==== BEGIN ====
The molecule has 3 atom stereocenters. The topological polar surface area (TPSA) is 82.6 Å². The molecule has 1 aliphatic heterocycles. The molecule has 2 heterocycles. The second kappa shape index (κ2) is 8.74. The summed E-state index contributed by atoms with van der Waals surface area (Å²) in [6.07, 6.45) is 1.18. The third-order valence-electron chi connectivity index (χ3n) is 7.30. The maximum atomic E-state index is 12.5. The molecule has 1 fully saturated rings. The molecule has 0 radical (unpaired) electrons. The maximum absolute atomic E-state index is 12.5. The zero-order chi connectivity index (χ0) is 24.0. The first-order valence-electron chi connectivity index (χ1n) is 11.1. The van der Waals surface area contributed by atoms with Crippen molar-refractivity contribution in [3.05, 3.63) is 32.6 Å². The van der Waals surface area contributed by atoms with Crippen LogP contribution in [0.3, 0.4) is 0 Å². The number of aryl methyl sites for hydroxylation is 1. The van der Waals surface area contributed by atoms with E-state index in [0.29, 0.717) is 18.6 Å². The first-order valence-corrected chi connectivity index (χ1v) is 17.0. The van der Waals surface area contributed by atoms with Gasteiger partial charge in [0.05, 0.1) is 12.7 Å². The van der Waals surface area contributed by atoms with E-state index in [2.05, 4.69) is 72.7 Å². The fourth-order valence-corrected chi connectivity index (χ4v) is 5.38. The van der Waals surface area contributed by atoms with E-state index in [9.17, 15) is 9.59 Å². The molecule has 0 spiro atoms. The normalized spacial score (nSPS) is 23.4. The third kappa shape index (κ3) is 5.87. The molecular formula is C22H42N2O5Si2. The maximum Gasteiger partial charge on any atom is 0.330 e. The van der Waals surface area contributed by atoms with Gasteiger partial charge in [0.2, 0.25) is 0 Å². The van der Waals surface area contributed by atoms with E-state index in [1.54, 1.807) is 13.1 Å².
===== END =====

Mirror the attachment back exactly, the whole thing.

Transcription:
The molecule has 3 atom stereocenters. The topological polar surface area (TPSA) is 82.6 Å². The molecule has 1 aliphatic heterocycles. The molecule has 2 heterocycles. The second kappa shape index (κ2) is 8.74. The summed E-state index contributed by atoms with van der Waals surface area (Å²) in [6.07, 6.45) is 1.18. The third-order valence-electron chi connectivity index (χ3n) is 7.30. The maximum atomic E-state index is 12.5. The molecule has 1 fully saturated rings. The molecule has 0 radical (unpaired) electrons. The maximum absolute atomic E-state index is 12.5. The zero-order chi connectivity index (χ0) is 24.0. The first-order valence-electron chi connectivity index (χ1n) is 11.1. The van der Waals surface area contributed by atoms with Crippen molar-refractivity contribution in [3.05, 3.63) is 32.6 Å². The van der Waals surface area contributed by atoms with Crippen LogP contribution in [0.3, 0.4) is 0 Å². The number of aryl methyl sites for hydroxylation is 1. The van der Waals surface area contributed by atoms with E-state index in [0.29, 0.717) is 18.6 Å². The first-order valence-corrected chi connectivity index (χ1v) is 17.0. The van der Waals surface area contributed by atoms with Gasteiger partial charge in [0.05, 0.1) is 12.7 Å². The van der Waals surface area contributed by atoms with E-state index in [2.05, 4.69) is 72.7 Å². The fourth-order valence-corrected chi connectivity index (χ4v) is 5.38. The van der Waals surface area contributed by atoms with E-state index in [9.17, 15) is 9.59 Å². The molecule has 0 spiro atoms. The normalized spacial score (nSPS) is 23.4. The third kappa shape index (κ3) is 5.87. The molecular formula is C22H42N2O5Si2. The maximum Gasteiger partial charge on any atom is 0.330 e. The van der Waals surface area contributed by atoms with Gasteiger partial charge in [0.2, 0.25) is 0 Å². The van der Waals surface area contributed by atoms with E-state index in [1.54, 1.807) is 13.1 Å².